Russian Investigators Conduct Search at the Caspian Pipeline Consortium

MOSCOW (Reuters) — Russian investigators were conducting searches at the Caspian Pipeline Consortium (CPC) after Saturday's oil spill near the Black Sea port of Novorossiisk, the regional branch of the investigative committee said on Thursday.

Russia opened a criminal investigation on the spill, which occurred during loading of a tanker moored to an offshore floating jetty. According to CPC, a crucial part of the jetty broke and caused the accident.

"In connection with the criminal case, representatives of the Investigative Committee are interviewing CPC employees and examining documents. The consortium provides the necessary assistance to the investigation team," CPC said on Thursday.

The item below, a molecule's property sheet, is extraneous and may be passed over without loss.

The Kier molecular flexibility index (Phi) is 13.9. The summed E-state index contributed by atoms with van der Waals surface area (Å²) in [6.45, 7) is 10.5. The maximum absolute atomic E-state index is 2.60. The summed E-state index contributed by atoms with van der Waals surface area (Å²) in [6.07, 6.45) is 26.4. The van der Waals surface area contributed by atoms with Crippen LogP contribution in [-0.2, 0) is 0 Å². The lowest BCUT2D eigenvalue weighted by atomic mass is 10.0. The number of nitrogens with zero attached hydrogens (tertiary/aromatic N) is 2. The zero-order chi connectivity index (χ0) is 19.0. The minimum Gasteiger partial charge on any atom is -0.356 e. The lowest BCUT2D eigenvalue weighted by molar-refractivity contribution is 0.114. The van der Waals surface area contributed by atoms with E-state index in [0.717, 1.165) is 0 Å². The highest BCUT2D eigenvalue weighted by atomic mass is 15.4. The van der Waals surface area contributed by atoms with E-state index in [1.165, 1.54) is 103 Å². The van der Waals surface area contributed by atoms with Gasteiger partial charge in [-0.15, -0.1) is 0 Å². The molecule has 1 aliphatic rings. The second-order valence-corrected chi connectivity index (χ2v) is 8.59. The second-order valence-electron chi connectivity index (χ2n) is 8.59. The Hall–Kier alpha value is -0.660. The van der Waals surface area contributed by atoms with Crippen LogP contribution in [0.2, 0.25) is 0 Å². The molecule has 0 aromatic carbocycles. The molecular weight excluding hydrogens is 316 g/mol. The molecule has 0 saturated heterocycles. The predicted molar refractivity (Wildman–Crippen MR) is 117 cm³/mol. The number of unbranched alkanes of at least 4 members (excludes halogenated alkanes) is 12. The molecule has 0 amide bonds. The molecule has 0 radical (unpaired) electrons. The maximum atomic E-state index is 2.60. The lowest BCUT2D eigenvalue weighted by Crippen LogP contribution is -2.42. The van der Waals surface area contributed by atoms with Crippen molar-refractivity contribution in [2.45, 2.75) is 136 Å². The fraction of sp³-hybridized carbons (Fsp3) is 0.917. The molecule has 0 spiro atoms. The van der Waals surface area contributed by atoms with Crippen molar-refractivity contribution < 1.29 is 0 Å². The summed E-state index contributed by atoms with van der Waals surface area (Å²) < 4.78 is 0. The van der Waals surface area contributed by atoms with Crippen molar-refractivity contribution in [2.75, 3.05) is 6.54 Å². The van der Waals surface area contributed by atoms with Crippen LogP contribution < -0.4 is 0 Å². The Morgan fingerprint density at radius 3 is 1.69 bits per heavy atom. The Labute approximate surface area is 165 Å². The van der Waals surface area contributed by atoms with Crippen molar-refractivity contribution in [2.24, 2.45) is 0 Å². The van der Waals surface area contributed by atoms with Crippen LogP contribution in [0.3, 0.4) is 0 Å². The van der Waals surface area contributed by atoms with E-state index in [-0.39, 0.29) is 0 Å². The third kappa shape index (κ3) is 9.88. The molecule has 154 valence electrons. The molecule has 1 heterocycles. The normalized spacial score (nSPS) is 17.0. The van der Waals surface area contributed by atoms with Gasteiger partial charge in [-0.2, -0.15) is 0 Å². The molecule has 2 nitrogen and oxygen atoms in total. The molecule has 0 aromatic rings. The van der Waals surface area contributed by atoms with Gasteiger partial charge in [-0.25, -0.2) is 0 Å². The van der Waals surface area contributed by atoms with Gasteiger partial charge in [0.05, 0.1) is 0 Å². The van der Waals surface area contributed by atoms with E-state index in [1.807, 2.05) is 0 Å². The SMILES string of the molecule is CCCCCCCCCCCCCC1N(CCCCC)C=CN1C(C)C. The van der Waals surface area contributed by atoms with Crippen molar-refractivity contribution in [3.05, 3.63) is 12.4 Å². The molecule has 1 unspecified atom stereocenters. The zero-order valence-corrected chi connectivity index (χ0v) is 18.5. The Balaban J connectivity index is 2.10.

CPC is owned by a consortium that includes Russia's Transneft, Kazakh KazMunayGas, Chevron Caspian Pipeline Consortium Company and LUKARCO B.V. among other firms.

The CPC pipeline transports the flagship Kazakh crude oil export blend to a terminal near Novorossiisk. The terminal is operating as usual, CPC has said.

Russia opened the investigation after scientists said the spill spread over an area of nearly 80 square kilometres (31 square miles) and was much larger than initially estimated by CPC.

Moscow has been pressuring Russian companies to take more responsibility for accidents which may pose environmental threat after a fuel leak last year which was Russia's worst environmental disaster in the Arctic this century.

Metals miner Nornickel payed $2 billion in damages for the leak. Russia's state fisheries agency is claiming an additional $800 million from it in court.

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